A cardinal's dicing of JFK , Santorum

  • Article by: SUSAN HOGAN , Star Tribune
  • Updated: April 9, 2012 - 8:43 PM
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Cardinal Timothy Dolan, speaking to the press, in February.

Photo: Jason Decrow, Associated Press

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GOP presidential candidate Rick Santorum famously said that John F. Kennedy's 1960 campaign speech on the need for separation of church and state made him want to "throw up."

"It was the beginning of the secular movement of politicians to separate their faith from the public square," Santorum, a Catholic, said months ago.

But Cardinal Timothy Dolan, president of the United States Conference of Catholic Bishops, says he would have "cheered" Kennedy.

"The separation between church and state is good -- not only for the United States; it's also good for the church," the New York cardinal said on Easter Sunday's "Face the Nation."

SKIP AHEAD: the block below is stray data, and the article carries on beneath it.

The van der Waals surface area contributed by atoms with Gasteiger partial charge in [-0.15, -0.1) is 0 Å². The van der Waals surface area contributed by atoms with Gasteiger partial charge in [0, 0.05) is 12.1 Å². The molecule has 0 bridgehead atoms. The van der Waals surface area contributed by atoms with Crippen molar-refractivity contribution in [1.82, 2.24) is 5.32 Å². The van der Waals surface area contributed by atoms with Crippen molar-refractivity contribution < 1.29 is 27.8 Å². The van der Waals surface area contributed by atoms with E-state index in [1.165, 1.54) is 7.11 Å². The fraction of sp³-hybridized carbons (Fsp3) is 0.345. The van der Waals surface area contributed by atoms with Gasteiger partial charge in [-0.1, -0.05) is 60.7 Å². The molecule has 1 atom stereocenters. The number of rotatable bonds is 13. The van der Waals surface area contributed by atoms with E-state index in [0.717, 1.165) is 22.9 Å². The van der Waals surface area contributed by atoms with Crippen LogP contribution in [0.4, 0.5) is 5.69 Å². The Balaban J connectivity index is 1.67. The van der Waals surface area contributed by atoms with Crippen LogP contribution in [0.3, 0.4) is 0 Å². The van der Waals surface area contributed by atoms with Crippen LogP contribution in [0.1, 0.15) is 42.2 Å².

Dolan declined to criticize Santorum. Rather, in a giant leap of faith, he insisted that Santorum was merely calling attention to the way in which Kennedy's words had been misconstrued over the years.

But it seems to clear by now that Santorum was among those guilty of the misconstruing with his headline-grabbing jab at JFK.

"[Kennedy] did mean a wall between state and church, and I would applaud that one," the cardinal said. "But I would agree with Sen. Santorum that, unfortunately, that has been misrepresented to mean that faith has no place in the public square."

Kennedy's speech to an audience of Baptists was the kind of assurance that voters leery of a Catholic in the White House needed to hear in 1960.

As for Santorum's interpretation of the former president's meaning, well, you be the judge:

"I believe in an America where the separation of church and state is absolute," Kennedy said, "where no Catholic prelate would tell the president, should he be Catholic, how to act, and no Protestant minister would tell his parishioners for whom to vote -- where no church or church school is granted any public funds or political preference -- and where no man is denied public office merely because his religion differs from the president who might appoint him or the people who might elect him."

SUSAN HOGAN

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